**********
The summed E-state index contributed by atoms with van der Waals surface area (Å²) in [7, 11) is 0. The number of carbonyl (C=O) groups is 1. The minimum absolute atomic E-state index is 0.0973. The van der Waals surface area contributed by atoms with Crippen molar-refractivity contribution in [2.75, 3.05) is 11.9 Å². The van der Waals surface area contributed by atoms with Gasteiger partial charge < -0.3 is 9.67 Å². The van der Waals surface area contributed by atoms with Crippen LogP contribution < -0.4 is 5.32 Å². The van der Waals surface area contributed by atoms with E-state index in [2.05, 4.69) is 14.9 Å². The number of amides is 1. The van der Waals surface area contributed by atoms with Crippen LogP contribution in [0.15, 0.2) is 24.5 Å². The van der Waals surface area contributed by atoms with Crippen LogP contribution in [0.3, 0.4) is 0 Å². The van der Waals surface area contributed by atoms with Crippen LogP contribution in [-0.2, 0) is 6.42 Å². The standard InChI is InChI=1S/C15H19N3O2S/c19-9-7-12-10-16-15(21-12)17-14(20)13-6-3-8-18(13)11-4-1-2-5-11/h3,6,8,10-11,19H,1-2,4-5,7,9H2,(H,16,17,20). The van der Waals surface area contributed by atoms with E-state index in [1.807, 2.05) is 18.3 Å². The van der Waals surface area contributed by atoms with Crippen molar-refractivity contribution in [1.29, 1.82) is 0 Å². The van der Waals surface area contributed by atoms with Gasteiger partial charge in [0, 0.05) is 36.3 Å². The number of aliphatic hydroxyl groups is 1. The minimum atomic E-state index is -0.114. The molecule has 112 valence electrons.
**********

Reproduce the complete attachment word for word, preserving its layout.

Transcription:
The summed E-state index contributed by atoms with van der Waals surface area (Å²) in [7, 11) is 0. The number of carbonyl (C=O) groups is 1. The minimum absolute atomic E-state index is 0.0973. The van der Waals surface area contributed by atoms with Crippen molar-refractivity contribution in [2.75, 3.05) is 11.9 Å². The van der Waals surface area contributed by atoms with Gasteiger partial charge < -0.3 is 9.67 Å². The van der Waals surface area contributed by atoms with Crippen LogP contribution < -0.4 is 5.32 Å². The van der Waals surface area contributed by atoms with E-state index in [2.05, 4.69) is 14.9 Å². The number of amides is 1. The van der Waals surface area contributed by atoms with Crippen LogP contribution in [0.15, 0.2) is 24.5 Å². The van der Waals surface area contributed by atoms with Crippen LogP contribution in [0.3, 0.4) is 0 Å². The van der Waals surface area contributed by atoms with Crippen LogP contribution in [-0.2, 0) is 6.42 Å². The standard InChI is InChI=1S/C15H19N3O2S/c19-9-7-12-10-16-15(21-12)17-14(20)13-6-3-8-18(13)11-4-1-2-5-11/h3,6,8,10-11,19H,1-2,4-5,7,9H2,(H,16,17,20). The van der Waals surface area contributed by atoms with E-state index in [1.807, 2.05) is 18.3 Å². The van der Waals surface area contributed by atoms with Crippen molar-refractivity contribution in [1.29, 1.82) is 0 Å². The van der Waals surface area contributed by atoms with Gasteiger partial charge in [0, 0.05) is 36.3 Å². The number of aliphatic hydroxyl groups is 1. The minimum atomic E-state index is -0.114. The molecule has 112 valence electrons.